Cinco De Mayo

You may not think of Put-in-Bay when you think of Cinco de Mayo, but rest assured, we know how to celebrate! From Rita’s Cantina to Big Man’s Burrito Stand, and every place in between, the island restaurants and bars open their doors and welcome everyone. Just like St. Patrick’s Day when everyone is Irish, today everyone is Mexican on the island! Join us for the festivities! Make sure to get your Put-in-Bay island lodging reserved in advance!

What is Cinco de Mayo?

Cinco de Mayo is often confused for Mexican Independence Day, but could not be farther from the truth. Its full name is “La Batalla del Cinco de Mayo” or “The Battle of May 5th“, and it’s a day when many people take the chance to whip out their Frida Kahlo’s t-shirts, donkey piñatas, fake moustaches, big sombreros, and chug down a few Margaritas and bottles of Tequila.

In reality, Cinco de Mayo is just the anniversary of the small, but very significant battle for Puebla, the fourth largest state in the country with a million and a half habitants, located two and a half hours south east from Mexico City. We recommend enjoying the event at Rita’s Cantina or Mr Ed’s Bar, a little closer to home.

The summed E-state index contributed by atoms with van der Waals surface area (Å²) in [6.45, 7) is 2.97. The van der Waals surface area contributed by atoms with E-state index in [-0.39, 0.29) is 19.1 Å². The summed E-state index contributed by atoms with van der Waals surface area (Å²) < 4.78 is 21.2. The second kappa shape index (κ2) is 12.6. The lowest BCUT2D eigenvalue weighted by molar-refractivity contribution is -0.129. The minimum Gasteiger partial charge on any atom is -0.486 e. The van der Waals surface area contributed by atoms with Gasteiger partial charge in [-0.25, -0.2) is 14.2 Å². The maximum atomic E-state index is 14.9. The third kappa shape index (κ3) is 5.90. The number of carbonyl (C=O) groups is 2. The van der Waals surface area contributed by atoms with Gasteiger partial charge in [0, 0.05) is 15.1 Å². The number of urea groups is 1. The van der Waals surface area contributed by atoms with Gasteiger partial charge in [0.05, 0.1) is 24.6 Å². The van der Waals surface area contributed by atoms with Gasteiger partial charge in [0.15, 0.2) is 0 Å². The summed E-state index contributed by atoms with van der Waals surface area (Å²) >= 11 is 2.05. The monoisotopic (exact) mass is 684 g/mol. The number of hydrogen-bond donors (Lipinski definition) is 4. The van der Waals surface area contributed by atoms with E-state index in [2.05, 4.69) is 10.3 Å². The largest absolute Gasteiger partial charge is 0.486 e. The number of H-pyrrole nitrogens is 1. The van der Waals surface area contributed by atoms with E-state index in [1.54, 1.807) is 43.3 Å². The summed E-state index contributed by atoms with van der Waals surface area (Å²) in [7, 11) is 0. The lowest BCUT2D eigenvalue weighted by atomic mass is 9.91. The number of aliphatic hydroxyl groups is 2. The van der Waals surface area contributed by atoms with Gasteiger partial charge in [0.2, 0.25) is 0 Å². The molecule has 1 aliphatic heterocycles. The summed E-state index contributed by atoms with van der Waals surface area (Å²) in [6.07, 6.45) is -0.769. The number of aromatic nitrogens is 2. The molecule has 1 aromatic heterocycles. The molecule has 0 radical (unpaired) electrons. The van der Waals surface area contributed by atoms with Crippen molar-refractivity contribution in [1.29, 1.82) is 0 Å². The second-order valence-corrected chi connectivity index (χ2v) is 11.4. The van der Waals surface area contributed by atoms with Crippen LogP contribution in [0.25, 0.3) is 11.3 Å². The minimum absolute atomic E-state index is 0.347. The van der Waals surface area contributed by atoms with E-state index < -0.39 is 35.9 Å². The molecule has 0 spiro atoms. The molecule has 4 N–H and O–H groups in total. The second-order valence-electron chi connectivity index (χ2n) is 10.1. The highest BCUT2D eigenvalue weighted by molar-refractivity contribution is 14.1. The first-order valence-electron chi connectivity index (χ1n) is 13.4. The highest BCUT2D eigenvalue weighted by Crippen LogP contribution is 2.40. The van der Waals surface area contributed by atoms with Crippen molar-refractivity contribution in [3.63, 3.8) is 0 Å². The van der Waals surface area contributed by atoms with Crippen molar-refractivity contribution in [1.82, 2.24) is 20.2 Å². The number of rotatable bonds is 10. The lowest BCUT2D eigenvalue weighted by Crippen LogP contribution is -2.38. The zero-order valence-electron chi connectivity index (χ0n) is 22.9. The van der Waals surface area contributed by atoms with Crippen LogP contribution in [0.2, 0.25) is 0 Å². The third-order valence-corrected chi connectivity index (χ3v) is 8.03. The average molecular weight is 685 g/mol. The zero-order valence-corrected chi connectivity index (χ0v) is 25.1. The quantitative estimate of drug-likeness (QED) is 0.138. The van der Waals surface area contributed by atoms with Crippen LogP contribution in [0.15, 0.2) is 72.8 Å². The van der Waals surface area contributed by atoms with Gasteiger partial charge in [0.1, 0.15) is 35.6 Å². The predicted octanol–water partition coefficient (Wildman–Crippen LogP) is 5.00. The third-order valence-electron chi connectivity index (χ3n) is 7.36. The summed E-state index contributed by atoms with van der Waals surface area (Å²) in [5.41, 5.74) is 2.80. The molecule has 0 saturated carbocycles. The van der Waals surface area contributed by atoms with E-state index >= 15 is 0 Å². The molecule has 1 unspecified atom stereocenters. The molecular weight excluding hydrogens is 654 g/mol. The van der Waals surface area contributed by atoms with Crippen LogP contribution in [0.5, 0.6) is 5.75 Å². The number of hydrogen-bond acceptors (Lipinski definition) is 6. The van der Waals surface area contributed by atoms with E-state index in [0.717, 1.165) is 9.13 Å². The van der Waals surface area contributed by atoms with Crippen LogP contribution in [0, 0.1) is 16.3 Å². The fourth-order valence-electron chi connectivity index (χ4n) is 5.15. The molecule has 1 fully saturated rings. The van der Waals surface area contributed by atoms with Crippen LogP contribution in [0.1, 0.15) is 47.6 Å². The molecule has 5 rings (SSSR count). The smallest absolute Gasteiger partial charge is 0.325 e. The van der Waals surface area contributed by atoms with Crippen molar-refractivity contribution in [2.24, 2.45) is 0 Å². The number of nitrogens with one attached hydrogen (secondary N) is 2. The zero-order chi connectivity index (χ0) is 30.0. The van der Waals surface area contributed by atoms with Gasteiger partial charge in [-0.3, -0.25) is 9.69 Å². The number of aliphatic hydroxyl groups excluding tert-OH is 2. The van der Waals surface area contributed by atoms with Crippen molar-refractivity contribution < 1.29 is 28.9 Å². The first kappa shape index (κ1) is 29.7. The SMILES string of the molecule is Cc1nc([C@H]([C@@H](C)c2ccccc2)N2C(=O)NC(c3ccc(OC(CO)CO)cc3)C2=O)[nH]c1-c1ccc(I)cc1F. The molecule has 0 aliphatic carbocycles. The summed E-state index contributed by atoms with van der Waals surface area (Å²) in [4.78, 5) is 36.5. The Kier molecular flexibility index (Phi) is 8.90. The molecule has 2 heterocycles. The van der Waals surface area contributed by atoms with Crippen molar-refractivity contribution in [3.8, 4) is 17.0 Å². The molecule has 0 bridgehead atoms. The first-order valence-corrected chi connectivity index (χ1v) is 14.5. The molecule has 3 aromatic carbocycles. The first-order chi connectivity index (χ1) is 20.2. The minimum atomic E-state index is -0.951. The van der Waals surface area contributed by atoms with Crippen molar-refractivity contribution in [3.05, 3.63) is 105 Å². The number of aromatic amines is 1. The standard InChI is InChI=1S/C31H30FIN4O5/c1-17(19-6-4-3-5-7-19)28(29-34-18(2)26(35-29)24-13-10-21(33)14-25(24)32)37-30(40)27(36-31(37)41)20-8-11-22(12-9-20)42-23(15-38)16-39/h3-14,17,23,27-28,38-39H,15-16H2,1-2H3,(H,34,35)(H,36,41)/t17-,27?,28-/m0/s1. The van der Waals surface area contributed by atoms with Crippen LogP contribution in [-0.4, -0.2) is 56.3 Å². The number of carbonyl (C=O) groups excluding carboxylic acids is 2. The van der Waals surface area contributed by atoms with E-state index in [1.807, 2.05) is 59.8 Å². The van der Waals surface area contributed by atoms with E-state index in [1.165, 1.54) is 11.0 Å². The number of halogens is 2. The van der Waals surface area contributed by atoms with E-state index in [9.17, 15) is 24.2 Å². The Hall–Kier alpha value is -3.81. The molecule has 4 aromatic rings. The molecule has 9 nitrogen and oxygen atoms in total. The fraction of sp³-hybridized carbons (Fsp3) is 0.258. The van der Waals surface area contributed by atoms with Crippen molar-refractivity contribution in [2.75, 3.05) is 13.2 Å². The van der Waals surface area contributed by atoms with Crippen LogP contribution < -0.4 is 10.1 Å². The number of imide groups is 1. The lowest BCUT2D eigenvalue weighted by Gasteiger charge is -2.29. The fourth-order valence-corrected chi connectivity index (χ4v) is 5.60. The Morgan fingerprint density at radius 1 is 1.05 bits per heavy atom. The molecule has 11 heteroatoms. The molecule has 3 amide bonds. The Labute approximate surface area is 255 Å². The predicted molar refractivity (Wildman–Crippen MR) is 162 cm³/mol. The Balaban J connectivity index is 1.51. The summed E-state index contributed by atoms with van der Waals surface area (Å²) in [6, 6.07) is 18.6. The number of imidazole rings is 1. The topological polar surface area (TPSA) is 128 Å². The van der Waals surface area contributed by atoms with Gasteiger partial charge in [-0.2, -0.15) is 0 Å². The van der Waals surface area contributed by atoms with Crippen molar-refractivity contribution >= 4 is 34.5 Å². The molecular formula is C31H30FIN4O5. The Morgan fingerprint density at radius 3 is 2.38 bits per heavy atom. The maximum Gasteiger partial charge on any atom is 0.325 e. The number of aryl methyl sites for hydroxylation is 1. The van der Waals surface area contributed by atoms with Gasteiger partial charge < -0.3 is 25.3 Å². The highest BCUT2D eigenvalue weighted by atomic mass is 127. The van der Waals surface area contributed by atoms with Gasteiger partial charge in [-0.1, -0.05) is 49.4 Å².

St Hazards Bar

What Really Happened on May 5th?

The battle for Puebla occurred in 1862, more than 50 years after Independence from Spain. It was one year after President Benito Juarez decided Mexico would stop paying its external debt to its European creditors. In this era, Britain and Spain negotiated a peaceful resolution to this outcome and it did not represent a problem. On the other hand, Napoleon III, the then ruler of France, decided to send his imperial army to Mexico to claim its debt. France is NOT part of the Perry’s Monument peace history.

Do Mexicans celebrate Cinco de Mayo?

In Mexico, May 5th is not a national Holiday and it’s mostly remembered only in the state where the battle took place, Puebla, and its surroundings. There they throw a parade in which the army and even the Mayor participate, along with people in costumes and battle reenactments that take place out in the streets. Once festivities are over, schools close down so kids get to go back home and call it a day.